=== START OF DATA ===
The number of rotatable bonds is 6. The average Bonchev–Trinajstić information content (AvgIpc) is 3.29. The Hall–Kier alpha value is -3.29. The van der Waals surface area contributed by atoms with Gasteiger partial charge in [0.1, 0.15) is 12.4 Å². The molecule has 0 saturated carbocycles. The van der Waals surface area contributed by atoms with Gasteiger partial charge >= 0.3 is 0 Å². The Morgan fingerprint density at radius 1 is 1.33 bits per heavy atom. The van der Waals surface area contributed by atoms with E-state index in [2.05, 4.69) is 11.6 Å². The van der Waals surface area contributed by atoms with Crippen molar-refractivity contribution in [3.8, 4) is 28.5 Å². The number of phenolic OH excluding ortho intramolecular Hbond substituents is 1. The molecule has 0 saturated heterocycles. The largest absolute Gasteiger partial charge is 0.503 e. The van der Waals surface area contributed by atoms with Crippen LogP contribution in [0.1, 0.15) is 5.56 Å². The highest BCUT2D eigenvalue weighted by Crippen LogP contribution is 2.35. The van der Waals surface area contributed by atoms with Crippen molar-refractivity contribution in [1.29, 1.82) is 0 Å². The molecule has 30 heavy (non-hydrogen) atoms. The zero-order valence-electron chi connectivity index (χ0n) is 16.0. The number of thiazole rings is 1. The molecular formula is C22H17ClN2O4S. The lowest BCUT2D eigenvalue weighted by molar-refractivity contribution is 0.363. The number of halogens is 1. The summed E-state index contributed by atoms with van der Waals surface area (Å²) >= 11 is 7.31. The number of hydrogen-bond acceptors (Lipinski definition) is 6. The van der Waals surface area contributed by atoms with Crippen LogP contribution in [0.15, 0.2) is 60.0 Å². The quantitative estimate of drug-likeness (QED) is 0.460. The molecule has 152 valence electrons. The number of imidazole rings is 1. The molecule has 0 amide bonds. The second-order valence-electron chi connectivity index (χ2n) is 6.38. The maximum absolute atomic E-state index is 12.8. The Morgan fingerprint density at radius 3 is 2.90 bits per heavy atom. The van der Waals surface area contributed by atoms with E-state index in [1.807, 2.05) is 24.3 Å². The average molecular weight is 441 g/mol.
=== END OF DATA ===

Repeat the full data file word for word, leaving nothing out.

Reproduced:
The number of rotatable bonds is 6. The average Bonchev–Trinajstić information content (AvgIpc) is 3.29. The Hall–Kier alpha value is -3.29. The van der Waals surface area contributed by atoms with Gasteiger partial charge in [0.1, 0.15) is 12.4 Å². The molecule has 0 saturated carbocycles. The van der Waals surface area contributed by atoms with Gasteiger partial charge >= 0.3 is 0 Å². The Morgan fingerprint density at radius 1 is 1.33 bits per heavy atom. The van der Waals surface area contributed by atoms with E-state index in [2.05, 4.69) is 11.6 Å². The van der Waals surface area contributed by atoms with Crippen molar-refractivity contribution in [3.8, 4) is 28.5 Å². The number of phenolic OH excluding ortho intramolecular Hbond substituents is 1. The molecule has 0 saturated heterocycles. The largest absolute Gasteiger partial charge is 0.503 e. The van der Waals surface area contributed by atoms with Crippen LogP contribution in [0.1, 0.15) is 5.56 Å². The highest BCUT2D eigenvalue weighted by Crippen LogP contribution is 2.35. The van der Waals surface area contributed by atoms with Crippen molar-refractivity contribution in [1.29, 1.82) is 0 Å². The molecule has 30 heavy (non-hydrogen) atoms. The zero-order valence-electron chi connectivity index (χ0n) is 16.0. The number of thiazole rings is 1. The molecular formula is C22H17ClN2O4S. The lowest BCUT2D eigenvalue weighted by molar-refractivity contribution is 0.363. The number of halogens is 1. The summed E-state index contributed by atoms with van der Waals surface area (Å²) >= 11 is 7.31. The number of hydrogen-bond acceptors (Lipinski definition) is 6. The van der Waals surface area contributed by atoms with Crippen LogP contribution in [0.15, 0.2) is 60.0 Å². The quantitative estimate of drug-likeness (QED) is 0.460. The molecule has 152 valence electrons. The number of imidazole rings is 1. The molecule has 0 amide bonds. The second-order valence-electron chi connectivity index (χ2n) is 6.38. The maximum absolute atomic E-state index is 12.8. The Morgan fingerprint density at radius 3 is 2.90 bits per heavy atom. The van der Waals surface area contributed by atoms with E-state index in [1.807, 2.05) is 24.3 Å². The average molecular weight is 441 g/mol.